The curriculum is child-centered and based on findings of early brain development research. It is designed to meet the individual needs of each child by providing high-quality, developmentally appropriate activities that foster cognitive, language, social-emotional, and physical development. Play-based learning is a combination of child-directed and teacher-guided activities.

Our knowledgeable and caring educators have age- and developmentally-appropriate expectations of children’s learning and behavior. Teachers also use an understanding of the developmental stages of children to plan learning activities and build upon a child’s interests and needs.

Examples of our Teacher-Child Interactions
• Giving attention and physical comfort
• Repeat children’s words or paraphrase to help assure that they are understood
• Show positive responses to their actions letting them know their activities are important
• Kneel or sit low and make eye contact as they communicate with the toddlers
• Respond promptly and consistently to the needs of the children
• Use a kind tone of voice and gentle touch to build a bond of trust
• Give praise and show delight for children’s accomplishments and respect their struggles
• Give children choices and problem-solving activities often
• Provide one-on-one interactions or small group interactions
• Listen carefully and respond to children’s communication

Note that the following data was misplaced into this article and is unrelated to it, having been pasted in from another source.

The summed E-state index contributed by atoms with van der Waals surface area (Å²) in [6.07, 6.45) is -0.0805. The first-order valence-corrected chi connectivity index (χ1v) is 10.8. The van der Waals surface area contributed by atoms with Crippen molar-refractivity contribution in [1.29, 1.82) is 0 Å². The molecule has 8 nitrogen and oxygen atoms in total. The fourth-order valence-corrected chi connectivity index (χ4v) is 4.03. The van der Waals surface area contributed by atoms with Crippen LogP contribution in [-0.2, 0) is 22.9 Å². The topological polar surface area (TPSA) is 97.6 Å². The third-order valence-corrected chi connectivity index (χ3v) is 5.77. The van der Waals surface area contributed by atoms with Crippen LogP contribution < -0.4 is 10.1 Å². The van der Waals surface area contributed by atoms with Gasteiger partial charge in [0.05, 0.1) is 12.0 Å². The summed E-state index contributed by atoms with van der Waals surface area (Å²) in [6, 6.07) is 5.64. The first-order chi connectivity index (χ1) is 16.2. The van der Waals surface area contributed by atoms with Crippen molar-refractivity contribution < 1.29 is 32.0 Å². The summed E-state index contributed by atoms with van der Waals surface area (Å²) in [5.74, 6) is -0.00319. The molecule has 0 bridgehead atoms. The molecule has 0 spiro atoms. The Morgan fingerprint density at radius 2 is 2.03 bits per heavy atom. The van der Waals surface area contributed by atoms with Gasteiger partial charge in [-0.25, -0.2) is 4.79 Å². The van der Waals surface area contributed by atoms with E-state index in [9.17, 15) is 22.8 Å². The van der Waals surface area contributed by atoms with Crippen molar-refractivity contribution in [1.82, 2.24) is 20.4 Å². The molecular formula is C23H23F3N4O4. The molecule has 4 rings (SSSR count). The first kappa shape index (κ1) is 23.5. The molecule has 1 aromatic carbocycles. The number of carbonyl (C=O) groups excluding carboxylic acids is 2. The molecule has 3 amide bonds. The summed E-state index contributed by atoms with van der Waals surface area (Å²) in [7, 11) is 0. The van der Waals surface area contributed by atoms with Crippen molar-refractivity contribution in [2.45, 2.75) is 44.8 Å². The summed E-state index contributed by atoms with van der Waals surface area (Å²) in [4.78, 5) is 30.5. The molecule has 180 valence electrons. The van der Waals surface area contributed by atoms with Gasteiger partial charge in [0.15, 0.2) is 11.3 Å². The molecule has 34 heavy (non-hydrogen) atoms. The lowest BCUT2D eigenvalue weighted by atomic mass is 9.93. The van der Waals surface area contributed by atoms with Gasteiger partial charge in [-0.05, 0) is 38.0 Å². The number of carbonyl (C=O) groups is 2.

Examples of our Teachers Supporting Cognitive Development
Teachers will:
• Provide developmentally appropriate hands-on materials that invite children to explore and learn
• Provide maximum learning time for cognitive development by reviewing and repeating learning activities
• Provide simple, clear choices
• Promote problem-solving skills

Examples of our Teachers Supporting Language Development

• Encourage language and communication skills
• Use descriptive words, add words to sentences
• Ask open-ended questions
• Provide opportunities for children to explore books
• Teach children words and their meanings
• Talk, sing, read to and with children

Examples of our Teachers Supporting Physical Development
Teachers will:
• Plan daily large muscle activities indoors and outdoors such as climbing, jumping, running, etc.
• Select materials and equipment to encourage toddlers’ physical development
• Provide opportunities to develop large/small muscle control and eye-hand coordination
• Provide music for movement activities
• Provide a safe environment where children can have the freedom to practice large motor skills
• Observe children’s activities to gain knowledge about their physical abilities and level of development
• Encourage small muscle development by offering a variety of experiences (i.e. scribbling, drawing, water play, play dough)